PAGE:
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July 1, 2016

OEMs to lead on future mobility – Renault-Nissan

High volume automotive car companies are well-placed to meet the challenges ahead in urban mobility and add mobility services according to Renault-Nissan’s connected vehicle and mobility services manager.

High volume automotive car companies are well-placed to meet the challenges ahead in urban mobility and add mobility services according to Renault-Nissan ‘s connected vehicle and mobility services manager.

Ogi Redzic told delegates at Frost & Sullivan’s Intelligent Mobility event in London that Renault-Nissan ‘s business model is based on leveraging scale across high-volume platforms and that is well suited to rolling out new mobility services as well as advanced technologies.

“We can expand our efforts in urban mobility,” he said. “And we can expand our efforts in urban mobility at a global level and we want to lead in autonomy. The alliance has always been about making new technology as accessible to as many people as possible.

“We can make autonomous driving available to the mass-market and we can lead the market, as we have done with electric cars,” he said.

Redzic also maintains that automotive OEMs will take the lead in autonomous vehicles. “Who will you trust to provide an autonomous drive? Is it someone from Silicon Valley, the OEMs or somebody else? Most people trust the OEM. They trust the OEM to do the right thing; the OEM has a track record in things like vehicle testing – they’re not just going to create a vehicle, put it out there and see what happens. The OEMs now need to bring more know-how – the whole stack – in-house as autonomous driving gets nearer.”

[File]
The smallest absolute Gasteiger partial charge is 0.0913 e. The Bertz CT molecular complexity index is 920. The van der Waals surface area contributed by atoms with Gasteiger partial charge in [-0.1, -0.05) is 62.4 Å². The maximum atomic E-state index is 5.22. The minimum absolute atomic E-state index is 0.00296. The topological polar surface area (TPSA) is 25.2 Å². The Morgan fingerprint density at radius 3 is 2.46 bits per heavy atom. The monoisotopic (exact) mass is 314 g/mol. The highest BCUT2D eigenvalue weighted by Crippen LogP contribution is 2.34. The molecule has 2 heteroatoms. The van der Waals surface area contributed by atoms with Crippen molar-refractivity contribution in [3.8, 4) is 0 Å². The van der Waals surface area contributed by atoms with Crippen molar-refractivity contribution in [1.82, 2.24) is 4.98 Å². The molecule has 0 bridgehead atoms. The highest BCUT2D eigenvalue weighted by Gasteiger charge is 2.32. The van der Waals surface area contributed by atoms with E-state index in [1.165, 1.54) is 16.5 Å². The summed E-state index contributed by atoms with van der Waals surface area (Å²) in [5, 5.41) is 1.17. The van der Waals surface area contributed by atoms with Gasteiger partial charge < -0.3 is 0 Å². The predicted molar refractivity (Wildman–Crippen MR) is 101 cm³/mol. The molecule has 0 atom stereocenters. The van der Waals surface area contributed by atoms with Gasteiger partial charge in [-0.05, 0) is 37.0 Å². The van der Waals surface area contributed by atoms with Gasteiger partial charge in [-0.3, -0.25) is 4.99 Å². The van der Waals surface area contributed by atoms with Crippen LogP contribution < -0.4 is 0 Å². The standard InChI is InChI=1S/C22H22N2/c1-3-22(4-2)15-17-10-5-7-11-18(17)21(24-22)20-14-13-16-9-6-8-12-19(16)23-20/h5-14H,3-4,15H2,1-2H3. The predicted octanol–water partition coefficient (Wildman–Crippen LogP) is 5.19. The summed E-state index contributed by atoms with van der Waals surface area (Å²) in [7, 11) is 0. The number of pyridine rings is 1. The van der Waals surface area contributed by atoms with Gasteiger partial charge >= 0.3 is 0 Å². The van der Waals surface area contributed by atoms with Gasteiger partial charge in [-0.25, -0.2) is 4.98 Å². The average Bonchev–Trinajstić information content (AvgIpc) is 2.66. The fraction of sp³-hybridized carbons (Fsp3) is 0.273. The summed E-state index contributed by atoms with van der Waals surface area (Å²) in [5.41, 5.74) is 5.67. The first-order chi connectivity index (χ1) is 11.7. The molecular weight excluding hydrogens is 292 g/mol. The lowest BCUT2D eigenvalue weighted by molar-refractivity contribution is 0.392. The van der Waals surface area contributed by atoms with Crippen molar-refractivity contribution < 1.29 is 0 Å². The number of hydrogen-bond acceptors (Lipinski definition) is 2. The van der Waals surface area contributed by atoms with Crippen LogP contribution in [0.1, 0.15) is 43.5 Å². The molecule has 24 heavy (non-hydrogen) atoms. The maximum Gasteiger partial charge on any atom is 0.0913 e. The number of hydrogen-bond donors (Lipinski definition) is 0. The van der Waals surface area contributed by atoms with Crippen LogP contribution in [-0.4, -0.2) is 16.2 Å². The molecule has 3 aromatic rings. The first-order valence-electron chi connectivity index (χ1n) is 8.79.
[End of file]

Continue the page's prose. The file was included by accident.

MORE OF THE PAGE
Redzic believes the OEMs have a natural advantage because of their industrial specialisation. “It is much easier to build mobility services than it is to build a car,” he said. “It may have got easier to build a car over the last twenty years, but it is still pretty difficult to do. The OEMs are in a strong position.”

He also told delegates that Renault-Nissan is in the process of ramping up its capabilities in connectivity and hiring 300 engineers to help roll out connected services to new and existing vehicles. “It is not just new vehicles. There is an opportunity in the parc,” he said.

And he sees a big data opportunity ahead. “We can offer the learnings – with consumer consent – create packages for better insurance, vehicle maintenance, engage fleet operators. We can help the customer journey.” 

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